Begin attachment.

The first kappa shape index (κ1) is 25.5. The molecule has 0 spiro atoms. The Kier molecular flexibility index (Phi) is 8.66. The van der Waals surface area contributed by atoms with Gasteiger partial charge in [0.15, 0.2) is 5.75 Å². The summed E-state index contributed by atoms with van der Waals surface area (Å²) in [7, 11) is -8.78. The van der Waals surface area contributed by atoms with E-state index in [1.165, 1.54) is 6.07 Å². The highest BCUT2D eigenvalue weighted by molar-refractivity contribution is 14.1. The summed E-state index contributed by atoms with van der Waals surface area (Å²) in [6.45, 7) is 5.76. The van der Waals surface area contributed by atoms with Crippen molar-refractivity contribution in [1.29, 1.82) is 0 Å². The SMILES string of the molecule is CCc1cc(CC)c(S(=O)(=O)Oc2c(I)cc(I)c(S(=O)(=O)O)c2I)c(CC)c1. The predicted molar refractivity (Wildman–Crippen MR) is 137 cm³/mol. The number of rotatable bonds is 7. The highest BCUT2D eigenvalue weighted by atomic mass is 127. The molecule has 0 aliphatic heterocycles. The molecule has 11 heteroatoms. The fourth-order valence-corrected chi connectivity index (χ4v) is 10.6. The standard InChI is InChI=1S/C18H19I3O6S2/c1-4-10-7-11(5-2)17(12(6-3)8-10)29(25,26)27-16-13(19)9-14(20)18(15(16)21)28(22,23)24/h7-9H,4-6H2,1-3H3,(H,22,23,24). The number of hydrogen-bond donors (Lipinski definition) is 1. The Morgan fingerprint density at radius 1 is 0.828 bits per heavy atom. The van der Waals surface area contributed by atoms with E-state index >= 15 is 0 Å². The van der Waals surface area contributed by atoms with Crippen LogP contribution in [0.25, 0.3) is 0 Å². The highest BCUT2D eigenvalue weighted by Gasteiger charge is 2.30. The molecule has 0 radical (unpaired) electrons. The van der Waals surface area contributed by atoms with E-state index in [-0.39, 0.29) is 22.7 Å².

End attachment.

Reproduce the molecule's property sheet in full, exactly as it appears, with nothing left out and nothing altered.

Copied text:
The first kappa shape index (κ1) is 25.5. The molecule has 0 spiro atoms. The Kier molecular flexibility index (Phi) is 8.66. The van der Waals surface area contributed by atoms with Gasteiger partial charge in [0.15, 0.2) is 5.75 Å². The summed E-state index contributed by atoms with van der Waals surface area (Å²) in [7, 11) is -8.78. The van der Waals surface area contributed by atoms with E-state index in [1.165, 1.54) is 6.07 Å². The highest BCUT2D eigenvalue weighted by molar-refractivity contribution is 14.1. The summed E-state index contributed by atoms with van der Waals surface area (Å²) in [6.45, 7) is 5.76. The van der Waals surface area contributed by atoms with Crippen molar-refractivity contribution in [1.29, 1.82) is 0 Å². The SMILES string of the molecule is CCc1cc(CC)c(S(=O)(=O)Oc2c(I)cc(I)c(S(=O)(=O)O)c2I)c(CC)c1. The predicted molar refractivity (Wildman–Crippen MR) is 137 cm³/mol. The number of rotatable bonds is 7. The highest BCUT2D eigenvalue weighted by atomic mass is 127. The molecule has 0 aliphatic heterocycles. The molecule has 11 heteroatoms. The fourth-order valence-corrected chi connectivity index (χ4v) is 10.6. The standard InChI is InChI=1S/C18H19I3O6S2/c1-4-10-7-11(5-2)17(12(6-3)8-10)29(25,26)27-16-13(19)9-14(20)18(15(16)21)28(22,23)24/h7-9H,4-6H2,1-3H3,(H,22,23,24). The number of hydrogen-bond donors (Lipinski definition) is 1. The Morgan fingerprint density at radius 1 is 0.828 bits per heavy atom. The van der Waals surface area contributed by atoms with E-state index >= 15 is 0 Å². The van der Waals surface area contributed by atoms with Crippen LogP contribution in [0.25, 0.3) is 0 Å². The highest BCUT2D eigenvalue weighted by Gasteiger charge is 2.30. The molecule has 0 radical (unpaired) electrons. The van der Waals surface area contributed by atoms with E-state index in [-0.39, 0.29) is 22.7 Å².